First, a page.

Director Jon M Chu (Crazy Rich Asians) directs this adaptation of Lin-Manuel Miranda's Broadway debut, which examines the Latin-American community in the gentrifying Washington Heights district in New York. The various and numerous storylines meander around; their cracks covered with decent tunes and colourful choreography. But it's still an undeniably dazzling, if overly long, return to that form of cinematic spectacle.
Everyone has high aspirations in Washington Heights: you can’t walk two blocks without ‘bumping into someone’s big dreams’. The narrator Usnavi (Anthony Ramos) is a bodega owner who wants to move back to the Dominican Republic. His infuriating love-interest Vanessa (Melissa Barrera) wants to be a fashion designer downtown, but keeps being side-lined. Stanford student Nina (Leslie Grace) faces alienation from her white colleagues, and considers abandoning her studies.
Meanwhile, many businesses in the community are shifting away or closing completely. In a movie pumped with big, over-the-top musical numbers, the gentrification is subtle by comparison – often occurring in secret.
Chu and author/screenwriter Quiara Alegría Hudes find magic and music in the mundane. The opening sees Usnavi strolling through Nueva York, hearing hosepipes and manhole covers like they’re integral notes in a busy symphony. You hear, taste, and smell every flavour of this community and their history, via their melodic voices and diverse situations. There’s even a scene that lists important Latina women, including Frida Kahlo.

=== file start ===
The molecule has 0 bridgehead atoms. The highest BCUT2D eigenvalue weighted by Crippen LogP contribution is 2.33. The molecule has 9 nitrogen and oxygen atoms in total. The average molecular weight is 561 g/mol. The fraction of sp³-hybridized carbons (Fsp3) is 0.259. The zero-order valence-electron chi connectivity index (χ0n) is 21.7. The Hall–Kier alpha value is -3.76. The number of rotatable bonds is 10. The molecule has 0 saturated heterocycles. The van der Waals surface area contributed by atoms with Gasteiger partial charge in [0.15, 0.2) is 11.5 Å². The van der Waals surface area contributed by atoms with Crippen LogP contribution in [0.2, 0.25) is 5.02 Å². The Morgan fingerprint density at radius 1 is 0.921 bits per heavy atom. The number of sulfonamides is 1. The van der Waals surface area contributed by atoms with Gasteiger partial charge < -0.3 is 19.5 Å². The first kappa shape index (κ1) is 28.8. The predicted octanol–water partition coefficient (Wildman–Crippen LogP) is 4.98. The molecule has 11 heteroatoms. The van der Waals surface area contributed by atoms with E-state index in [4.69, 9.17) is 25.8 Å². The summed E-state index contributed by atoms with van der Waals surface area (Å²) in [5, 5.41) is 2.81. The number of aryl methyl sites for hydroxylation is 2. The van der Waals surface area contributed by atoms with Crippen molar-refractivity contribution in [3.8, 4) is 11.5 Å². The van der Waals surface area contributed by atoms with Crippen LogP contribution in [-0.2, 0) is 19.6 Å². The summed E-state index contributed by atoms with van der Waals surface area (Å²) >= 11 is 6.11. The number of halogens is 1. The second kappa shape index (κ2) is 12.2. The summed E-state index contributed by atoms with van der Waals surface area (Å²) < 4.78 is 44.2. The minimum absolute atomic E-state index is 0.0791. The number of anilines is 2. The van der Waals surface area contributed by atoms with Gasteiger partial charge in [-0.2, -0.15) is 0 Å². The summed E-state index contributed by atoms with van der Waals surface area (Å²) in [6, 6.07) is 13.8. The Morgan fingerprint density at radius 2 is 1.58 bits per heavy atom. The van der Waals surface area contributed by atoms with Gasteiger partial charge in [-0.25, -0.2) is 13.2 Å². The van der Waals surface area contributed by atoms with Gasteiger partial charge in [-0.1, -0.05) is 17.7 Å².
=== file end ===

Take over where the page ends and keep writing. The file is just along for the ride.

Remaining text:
Usnavi (Anthony Ramos) and Vanessa (Melissa Barrera). Photo: Warner Bros.
There’s no concrete plot as such. To be generous, In The Heights is a character-driven milieu, dropping into the everyday lives of those who deserve to be seen. But many of these stories run out of steam in the second half, after which the same beats keep repeating themselves.
The forced will-they-won’t-they between Usnavi and Vanessa grows into an exhausting competition, filled with cringy shows of jealousy and passive-aggressive reactions. There's barely any chemistry between Ramos and Barrera or the characters they play. The constantly evasive Vanessa, in particular, is an unbearably annoying presence despite Barrera's decent performance.
In The Heights is saved somewhat by Nina’s story, as her father (played by Jimmy Smits) goes to extreme lengths to pay her college tuition. Within their tricky relationship, you’re given an insight into the pressures that many Latina women (and women of colour in general) feel on their shoulders: to represent, to progress, and to achieve.
Why isn’t Nina the main focus of the
film? Do we really need another song-and-dance with Usnavi and Vanessa? At least Nina eases you through a superfluous 140-minute runtime. But at this point, one
should probably be grateful for any minutes at the cinema. And In The
Heights – despite its faults – graces that big screen wonderfully.
In The Heights will be in UK cinemas on Friday 18 June
|What||In The Heights review|
18 Jun 21 – 18 Jun 22, IN CINEMAS
|Price||£ determined by cinemas|
|Website||Click here for more information|